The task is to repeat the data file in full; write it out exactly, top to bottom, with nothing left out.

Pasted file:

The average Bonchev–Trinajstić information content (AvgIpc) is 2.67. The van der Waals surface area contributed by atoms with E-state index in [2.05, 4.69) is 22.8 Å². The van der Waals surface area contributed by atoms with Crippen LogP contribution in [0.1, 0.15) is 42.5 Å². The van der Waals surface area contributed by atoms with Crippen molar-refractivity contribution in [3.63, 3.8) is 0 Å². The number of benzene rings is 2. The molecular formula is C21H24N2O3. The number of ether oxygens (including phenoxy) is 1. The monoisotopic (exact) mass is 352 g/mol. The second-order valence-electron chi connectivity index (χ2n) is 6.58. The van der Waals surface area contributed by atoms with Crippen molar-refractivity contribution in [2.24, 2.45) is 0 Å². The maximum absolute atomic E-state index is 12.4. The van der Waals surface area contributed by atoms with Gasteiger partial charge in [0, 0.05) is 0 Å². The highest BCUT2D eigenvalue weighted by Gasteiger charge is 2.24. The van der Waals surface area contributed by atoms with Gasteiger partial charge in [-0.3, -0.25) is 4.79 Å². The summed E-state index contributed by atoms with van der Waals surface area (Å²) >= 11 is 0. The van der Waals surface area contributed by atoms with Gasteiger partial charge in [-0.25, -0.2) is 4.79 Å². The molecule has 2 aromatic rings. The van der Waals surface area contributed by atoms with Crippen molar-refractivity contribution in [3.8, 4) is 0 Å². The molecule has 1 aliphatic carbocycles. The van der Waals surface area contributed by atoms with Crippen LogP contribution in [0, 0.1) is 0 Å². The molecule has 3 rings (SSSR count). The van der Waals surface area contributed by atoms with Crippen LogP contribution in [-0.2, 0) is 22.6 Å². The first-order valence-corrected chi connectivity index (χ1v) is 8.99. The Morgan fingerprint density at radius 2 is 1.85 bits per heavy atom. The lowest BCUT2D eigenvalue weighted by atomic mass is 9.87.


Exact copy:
The average Bonchev–Trinajstić information content (AvgIpc) is 2.67. The van der Waals surface area contributed by atoms with E-state index in [2.05, 4.69) is 22.8 Å². The van der Waals surface area contributed by atoms with Crippen LogP contribution in [0.1, 0.15) is 42.5 Å². The van der Waals surface area contributed by atoms with Crippen molar-refractivity contribution in [3.63, 3.8) is 0 Å². The number of benzene rings is 2. The molecular formula is C21H24N2O3. The number of ether oxygens (including phenoxy) is 1. The monoisotopic (exact) mass is 352 g/mol. The second-order valence-electron chi connectivity index (χ2n) is 6.58. The van der Waals surface area contributed by atoms with Crippen molar-refractivity contribution in [2.24, 2.45) is 0 Å². The maximum absolute atomic E-state index is 12.4. The van der Waals surface area contributed by atoms with Gasteiger partial charge in [0, 0.05) is 0 Å². The highest BCUT2D eigenvalue weighted by Gasteiger charge is 2.24. The van der Waals surface area contributed by atoms with Gasteiger partial charge in [-0.3, -0.25) is 4.79 Å². The summed E-state index contributed by atoms with van der Waals surface area (Å²) >= 11 is 0. The van der Waals surface area contributed by atoms with Gasteiger partial charge in [-0.25, -0.2) is 4.79 Å². The molecule has 2 aromatic rings. The van der Waals surface area contributed by atoms with Crippen molar-refractivity contribution in [3.8, 4) is 0 Å². The molecule has 1 aliphatic carbocycles. The van der Waals surface area contributed by atoms with Crippen LogP contribution in [0, 0.1) is 0 Å². The molecule has 3 rings (SSSR count). The van der Waals surface area contributed by atoms with Crippen LogP contribution in [-0.2, 0) is 22.6 Å². The first-order valence-corrected chi connectivity index (χ1v) is 8.99. The Morgan fingerprint density at radius 2 is 1.85 bits per heavy atom. The lowest BCUT2D eigenvalue weighted by atomic mass is 9.87.